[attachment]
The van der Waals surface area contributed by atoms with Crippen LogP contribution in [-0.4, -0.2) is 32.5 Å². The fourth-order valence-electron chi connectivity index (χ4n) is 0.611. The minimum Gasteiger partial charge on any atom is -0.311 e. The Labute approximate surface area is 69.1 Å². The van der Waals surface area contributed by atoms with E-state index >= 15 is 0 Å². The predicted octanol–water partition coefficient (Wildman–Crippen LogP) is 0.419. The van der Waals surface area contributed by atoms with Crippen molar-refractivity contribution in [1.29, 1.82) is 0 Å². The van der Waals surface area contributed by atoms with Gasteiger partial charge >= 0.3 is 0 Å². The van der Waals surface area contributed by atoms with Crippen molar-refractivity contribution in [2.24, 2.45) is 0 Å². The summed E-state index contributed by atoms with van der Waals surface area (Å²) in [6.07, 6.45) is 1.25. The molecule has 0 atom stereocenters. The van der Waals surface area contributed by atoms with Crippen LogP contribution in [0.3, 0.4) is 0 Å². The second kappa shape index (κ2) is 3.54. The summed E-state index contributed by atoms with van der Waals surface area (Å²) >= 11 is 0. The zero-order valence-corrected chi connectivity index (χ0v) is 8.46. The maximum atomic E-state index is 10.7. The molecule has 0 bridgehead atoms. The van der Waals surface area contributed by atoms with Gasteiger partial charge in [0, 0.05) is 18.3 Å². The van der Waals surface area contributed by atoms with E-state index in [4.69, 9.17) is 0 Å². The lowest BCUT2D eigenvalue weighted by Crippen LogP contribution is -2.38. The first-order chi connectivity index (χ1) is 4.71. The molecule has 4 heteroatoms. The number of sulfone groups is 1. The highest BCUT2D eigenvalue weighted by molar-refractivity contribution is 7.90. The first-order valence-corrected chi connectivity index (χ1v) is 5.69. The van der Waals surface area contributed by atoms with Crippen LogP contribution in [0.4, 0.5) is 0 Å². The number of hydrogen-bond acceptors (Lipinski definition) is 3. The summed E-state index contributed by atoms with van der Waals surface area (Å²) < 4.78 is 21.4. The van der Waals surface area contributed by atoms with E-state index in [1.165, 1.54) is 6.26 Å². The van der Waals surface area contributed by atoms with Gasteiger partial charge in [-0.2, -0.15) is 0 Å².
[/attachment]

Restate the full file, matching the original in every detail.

The van der Waals surface area contributed by atoms with Crippen LogP contribution in [-0.4, -0.2) is 32.5 Å². The fourth-order valence-electron chi connectivity index (χ4n) is 0.611. The minimum Gasteiger partial charge on any atom is -0.311 e. The Labute approximate surface area is 69.1 Å². The van der Waals surface area contributed by atoms with E-state index >= 15 is 0 Å². The predicted octanol–water partition coefficient (Wildman–Crippen LogP) is 0.419. The van der Waals surface area contributed by atoms with Crippen molar-refractivity contribution in [1.29, 1.82) is 0 Å². The van der Waals surface area contributed by atoms with Gasteiger partial charge >= 0.3 is 0 Å². The van der Waals surface area contributed by atoms with Crippen molar-refractivity contribution in [2.24, 2.45) is 0 Å². The summed E-state index contributed by atoms with van der Waals surface area (Å²) in [6.07, 6.45) is 1.25. The molecule has 0 atom stereocenters. The van der Waals surface area contributed by atoms with Crippen LogP contribution in [0.3, 0.4) is 0 Å². The second kappa shape index (κ2) is 3.54. The summed E-state index contributed by atoms with van der Waals surface area (Å²) >= 11 is 0. The zero-order valence-corrected chi connectivity index (χ0v) is 8.46. The maximum atomic E-state index is 10.7. The molecule has 0 bridgehead atoms. The van der Waals surface area contributed by atoms with Gasteiger partial charge in [0, 0.05) is 18.3 Å². The van der Waals surface area contributed by atoms with E-state index in [4.69, 9.17) is 0 Å². The lowest BCUT2D eigenvalue weighted by Crippen LogP contribution is -2.38. The first-order chi connectivity index (χ1) is 4.71. The molecule has 4 heteroatoms. The number of sulfone groups is 1. The highest BCUT2D eigenvalue weighted by molar-refractivity contribution is 7.90. The first-order valence-corrected chi connectivity index (χ1v) is 5.69. The van der Waals surface area contributed by atoms with Crippen LogP contribution in [0.4, 0.5) is 0 Å². The number of hydrogen-bond acceptors (Lipinski definition) is 3. The summed E-state index contributed by atoms with van der Waals surface area (Å²) < 4.78 is 21.4. The van der Waals surface area contributed by atoms with E-state index in [1.165, 1.54) is 6.26 Å². The van der Waals surface area contributed by atoms with Gasteiger partial charge in [-0.2, -0.15) is 0 Å².